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McQuaid hits out at Makarov role in UCI election

By:
Daniel Benson
Published:
August 20, 2013, 19:00 BST,
Updated:
August 20, 2013, 19:58 BST
Edition:
First Edition Cycling News, Wednesday, August 21, 2013
UCI President Pat McQuaid takes the oath before speaking at the French Senate hearing into anti-doping

UCI President Pat McQuaid takes the oath before speaking at the French Senate hearing into anti-doping

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Irishman says Russian is working against him

Pat McQuaid has hit out at Igor Makarov, claiming that the Russian is working against him in the UCI Presidential election due to Katusha’s previous difficulties in obtaining a WorldTour licence for 2013. The Russian team struggled to make the WorldTour grade this year, needing a last-minute CAS ruling in their favour to confirm their participation.

Makarov is the President of the Federation of Cycling Sport in Russia and sits on the UCI’s management committee.

“He has played a role. Unfortunately he’s taken the view, wrongly, that I had an influence in the decision over the licence commission last year. He’s taken the view that he would prefer if I wasn’t president, as a result of that,” McQuaid said Wednesday. “So he is working against me. He’s done several things and he’s certainly not working for me. I hope his influence doesn’t swing the result.”

McQuaid is standing for a third term as the UCI President with a challenge from Brian Cookson, president of British Cycling.

Makarov has not publicly commented on the election in recent weeks but he has prepared a dossier that apparently contains allegations of corruption involving McQuaid and the UCI. The dossier has not been made public and those who have seen its content have been vague at best with regards to the information within it.

Mike Plant, who also sits on the UCI management committee, admitted to Cyclingnews earlier this month that the dossier had been prepared by Makarov but that Plant himself had presented it to the UCI Management Committee.

"At this point a lot of the information is still controlled by Mr. Makarov and it's really his decision as to when and how if he wants to release that. It's really up to him," Plant told Cyclingnews.

"He made a few responses to try and defend himself but he didn't say much. As far as I was concerned, there wasn't anything he could say that would change my mind or the others who were in the room."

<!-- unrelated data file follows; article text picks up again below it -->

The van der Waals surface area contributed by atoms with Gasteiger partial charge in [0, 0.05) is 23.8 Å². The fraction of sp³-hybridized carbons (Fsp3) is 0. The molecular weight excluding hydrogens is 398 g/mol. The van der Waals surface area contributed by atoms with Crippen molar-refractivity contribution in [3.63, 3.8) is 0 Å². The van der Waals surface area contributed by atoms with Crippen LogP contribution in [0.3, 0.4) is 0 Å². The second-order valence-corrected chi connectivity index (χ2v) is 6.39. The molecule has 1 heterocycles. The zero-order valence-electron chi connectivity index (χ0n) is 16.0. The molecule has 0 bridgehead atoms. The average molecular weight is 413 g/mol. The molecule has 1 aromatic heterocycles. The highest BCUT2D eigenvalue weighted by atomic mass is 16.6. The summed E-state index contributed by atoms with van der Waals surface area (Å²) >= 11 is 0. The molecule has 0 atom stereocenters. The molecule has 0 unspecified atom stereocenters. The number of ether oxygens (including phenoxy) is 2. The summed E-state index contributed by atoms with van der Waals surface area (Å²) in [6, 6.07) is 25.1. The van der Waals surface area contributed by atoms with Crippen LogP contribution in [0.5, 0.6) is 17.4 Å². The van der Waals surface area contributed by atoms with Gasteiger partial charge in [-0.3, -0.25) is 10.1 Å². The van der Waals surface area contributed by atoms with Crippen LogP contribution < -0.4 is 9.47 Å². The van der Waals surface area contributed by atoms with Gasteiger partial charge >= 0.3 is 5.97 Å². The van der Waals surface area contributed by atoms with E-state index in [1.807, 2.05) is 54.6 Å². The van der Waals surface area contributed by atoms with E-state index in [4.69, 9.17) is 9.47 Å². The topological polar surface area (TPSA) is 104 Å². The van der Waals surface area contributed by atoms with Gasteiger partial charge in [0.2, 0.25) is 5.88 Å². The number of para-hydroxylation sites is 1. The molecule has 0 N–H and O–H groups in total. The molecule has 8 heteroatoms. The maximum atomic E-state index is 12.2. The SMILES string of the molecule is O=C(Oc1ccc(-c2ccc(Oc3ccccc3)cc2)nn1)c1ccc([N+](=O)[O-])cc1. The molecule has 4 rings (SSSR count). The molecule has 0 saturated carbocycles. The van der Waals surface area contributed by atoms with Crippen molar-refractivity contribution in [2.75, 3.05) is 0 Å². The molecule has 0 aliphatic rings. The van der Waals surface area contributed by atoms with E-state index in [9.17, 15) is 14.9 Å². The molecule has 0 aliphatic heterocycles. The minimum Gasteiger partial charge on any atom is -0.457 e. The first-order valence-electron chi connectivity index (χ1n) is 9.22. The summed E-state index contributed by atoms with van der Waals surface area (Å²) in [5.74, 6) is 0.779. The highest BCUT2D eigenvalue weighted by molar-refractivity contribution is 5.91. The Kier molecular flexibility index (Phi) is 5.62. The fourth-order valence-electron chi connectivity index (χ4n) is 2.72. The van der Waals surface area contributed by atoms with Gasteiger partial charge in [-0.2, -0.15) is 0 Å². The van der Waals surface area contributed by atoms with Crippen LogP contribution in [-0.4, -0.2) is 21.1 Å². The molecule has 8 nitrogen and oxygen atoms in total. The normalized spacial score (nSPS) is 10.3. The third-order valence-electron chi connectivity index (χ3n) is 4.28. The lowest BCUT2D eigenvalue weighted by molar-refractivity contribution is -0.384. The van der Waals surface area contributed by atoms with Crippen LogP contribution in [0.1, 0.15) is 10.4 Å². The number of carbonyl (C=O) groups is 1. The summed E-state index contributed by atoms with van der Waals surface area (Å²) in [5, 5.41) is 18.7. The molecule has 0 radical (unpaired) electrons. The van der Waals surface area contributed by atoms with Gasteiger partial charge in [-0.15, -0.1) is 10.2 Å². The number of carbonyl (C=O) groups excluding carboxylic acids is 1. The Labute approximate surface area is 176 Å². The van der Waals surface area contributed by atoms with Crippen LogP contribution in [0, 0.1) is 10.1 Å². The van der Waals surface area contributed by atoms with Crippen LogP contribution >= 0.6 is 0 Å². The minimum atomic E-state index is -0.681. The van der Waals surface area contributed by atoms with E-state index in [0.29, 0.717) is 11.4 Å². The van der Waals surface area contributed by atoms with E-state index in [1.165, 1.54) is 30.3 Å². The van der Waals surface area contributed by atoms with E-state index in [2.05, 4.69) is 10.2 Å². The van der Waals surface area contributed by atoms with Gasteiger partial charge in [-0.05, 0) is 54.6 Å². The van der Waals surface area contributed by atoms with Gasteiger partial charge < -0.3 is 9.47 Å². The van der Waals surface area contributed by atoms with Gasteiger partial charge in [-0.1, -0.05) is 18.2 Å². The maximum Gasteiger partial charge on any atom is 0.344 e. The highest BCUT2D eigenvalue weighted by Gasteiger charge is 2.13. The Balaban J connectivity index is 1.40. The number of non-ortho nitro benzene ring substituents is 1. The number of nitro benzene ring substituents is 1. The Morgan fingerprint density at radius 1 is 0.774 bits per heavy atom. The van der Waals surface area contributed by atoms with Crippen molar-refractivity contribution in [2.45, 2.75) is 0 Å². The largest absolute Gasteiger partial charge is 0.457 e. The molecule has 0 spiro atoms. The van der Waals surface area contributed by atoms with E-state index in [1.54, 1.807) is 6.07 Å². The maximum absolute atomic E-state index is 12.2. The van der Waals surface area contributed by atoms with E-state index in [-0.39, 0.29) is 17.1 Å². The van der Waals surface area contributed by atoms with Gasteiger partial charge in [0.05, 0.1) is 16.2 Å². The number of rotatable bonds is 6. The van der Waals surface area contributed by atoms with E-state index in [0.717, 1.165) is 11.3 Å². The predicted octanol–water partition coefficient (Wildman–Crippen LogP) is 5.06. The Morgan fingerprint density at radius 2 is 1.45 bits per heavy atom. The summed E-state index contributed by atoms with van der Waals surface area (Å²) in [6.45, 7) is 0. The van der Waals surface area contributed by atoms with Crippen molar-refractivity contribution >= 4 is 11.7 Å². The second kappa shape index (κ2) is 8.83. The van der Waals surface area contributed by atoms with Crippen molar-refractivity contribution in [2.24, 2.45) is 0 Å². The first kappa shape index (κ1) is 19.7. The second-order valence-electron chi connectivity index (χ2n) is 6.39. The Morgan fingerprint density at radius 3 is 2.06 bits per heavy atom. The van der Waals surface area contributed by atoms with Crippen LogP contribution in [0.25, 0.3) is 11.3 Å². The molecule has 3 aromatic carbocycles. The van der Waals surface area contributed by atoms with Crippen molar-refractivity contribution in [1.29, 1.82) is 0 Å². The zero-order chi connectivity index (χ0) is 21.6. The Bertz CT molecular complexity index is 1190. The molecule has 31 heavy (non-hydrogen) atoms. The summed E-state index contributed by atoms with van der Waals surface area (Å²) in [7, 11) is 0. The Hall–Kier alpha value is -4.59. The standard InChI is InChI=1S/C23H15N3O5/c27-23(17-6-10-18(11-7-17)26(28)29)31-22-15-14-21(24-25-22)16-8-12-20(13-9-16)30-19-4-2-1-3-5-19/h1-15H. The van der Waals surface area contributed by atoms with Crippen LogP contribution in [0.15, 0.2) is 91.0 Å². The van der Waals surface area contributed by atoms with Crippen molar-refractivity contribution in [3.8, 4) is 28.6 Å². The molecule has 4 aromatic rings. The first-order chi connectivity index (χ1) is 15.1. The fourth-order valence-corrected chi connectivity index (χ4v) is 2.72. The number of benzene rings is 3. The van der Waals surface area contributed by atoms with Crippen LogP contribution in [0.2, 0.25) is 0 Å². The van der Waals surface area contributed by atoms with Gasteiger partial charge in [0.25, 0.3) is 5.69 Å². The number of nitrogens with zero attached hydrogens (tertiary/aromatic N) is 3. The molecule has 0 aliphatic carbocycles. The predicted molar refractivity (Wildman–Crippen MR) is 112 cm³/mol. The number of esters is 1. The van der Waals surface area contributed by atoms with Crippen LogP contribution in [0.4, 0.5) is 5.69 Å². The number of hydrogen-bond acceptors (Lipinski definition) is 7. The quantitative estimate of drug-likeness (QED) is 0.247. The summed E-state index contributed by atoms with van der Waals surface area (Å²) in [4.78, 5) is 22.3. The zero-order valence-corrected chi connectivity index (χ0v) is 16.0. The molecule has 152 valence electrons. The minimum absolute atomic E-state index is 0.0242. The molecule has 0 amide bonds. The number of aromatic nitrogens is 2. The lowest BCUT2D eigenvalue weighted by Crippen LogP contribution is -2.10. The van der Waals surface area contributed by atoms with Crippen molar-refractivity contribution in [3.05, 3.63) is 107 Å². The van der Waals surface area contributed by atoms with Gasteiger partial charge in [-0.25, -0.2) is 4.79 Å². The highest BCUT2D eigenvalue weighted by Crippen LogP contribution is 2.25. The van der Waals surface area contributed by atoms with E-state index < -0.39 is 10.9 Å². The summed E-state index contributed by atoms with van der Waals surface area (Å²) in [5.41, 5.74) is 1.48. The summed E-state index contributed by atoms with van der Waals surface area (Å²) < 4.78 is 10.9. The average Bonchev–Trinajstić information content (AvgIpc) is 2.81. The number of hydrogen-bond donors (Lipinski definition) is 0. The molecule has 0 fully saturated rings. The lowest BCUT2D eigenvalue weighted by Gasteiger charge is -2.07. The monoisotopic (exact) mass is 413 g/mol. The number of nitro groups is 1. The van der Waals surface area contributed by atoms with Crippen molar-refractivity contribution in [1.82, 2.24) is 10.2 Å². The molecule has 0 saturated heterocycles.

McQuaid’s version of events during meeting differs to Plant’s.

“It wasn’t presented. It was just held up and then put down on the table. He just said there were allegations against me and that I should resign. I said first of all I need to see the document and defend myself, and I’ve not seen it.

“The decision was taken by the management committee that it should go to the ethics commission. They got involved, asked for it, but they’ve not had it. We’re talking about a Russian here, don’t quote me on that."

Verbruggen

While it’s no secret that Makarov wants change at the top of the UCI, Hein Verbruggen’s role has been less clear. The honorary president of the UCI presented McQuaid as his successor eight years ago but has removed himself from the public eye with regards to the UCI election.

“Verbruggen has disappeared off the face of the earth,” McQuaid said when asked if the Dutchman was pulling strings for him behind the scenes.

“I haven’t seen or heard from him. He’s not working for me nor does he have influence over national federations anymore. It’s eight years since he’s had influence over national federations. Verbruggen can do nothing, whereas Makarov is involved in many ways with UEC and the sport. There’s no comparison.

“Verbruggen, to the best of my knowledge, he wouldn’t even know how to contact anyone in Malaysia right now.”

The Malaysian comment was in reference to the controversial Constitutional amendment by the Malaysian federation that offered new candidates for the election the chance the throw their hats into the ring. It essentially provided McQuaid with a back up after his own national federation backed down from their original endorsement and then his second choice nomination from the Swiss was questioned in court. That case is still ongoing.

Cookson’s camp have openly questioned the amendment, coming so close to the election, and it’s not inconceivable that the UCI election could go ahead only for CAS to make a final ruling after the event.

“At the end of the day you have to ask the question: Does he [Cookson] want an election or does he not want an election? Does he want to get me out before the election? I would hope that we have an election in September and if Brian wins I’ll be the first to go up and shake his hand and if I win I’ll be happy.”

When asked about the possibility of a CAS ruling to decide the UCI leadership, McQuaid said, “I would hope that we wouldn’t be reduced to that. I would hope that it’s a democratic process and that the Congress decides. We’ve legal opinion on that and it has gone out to the management committee today and it clears the UCI completely from wrongdoings.”
 

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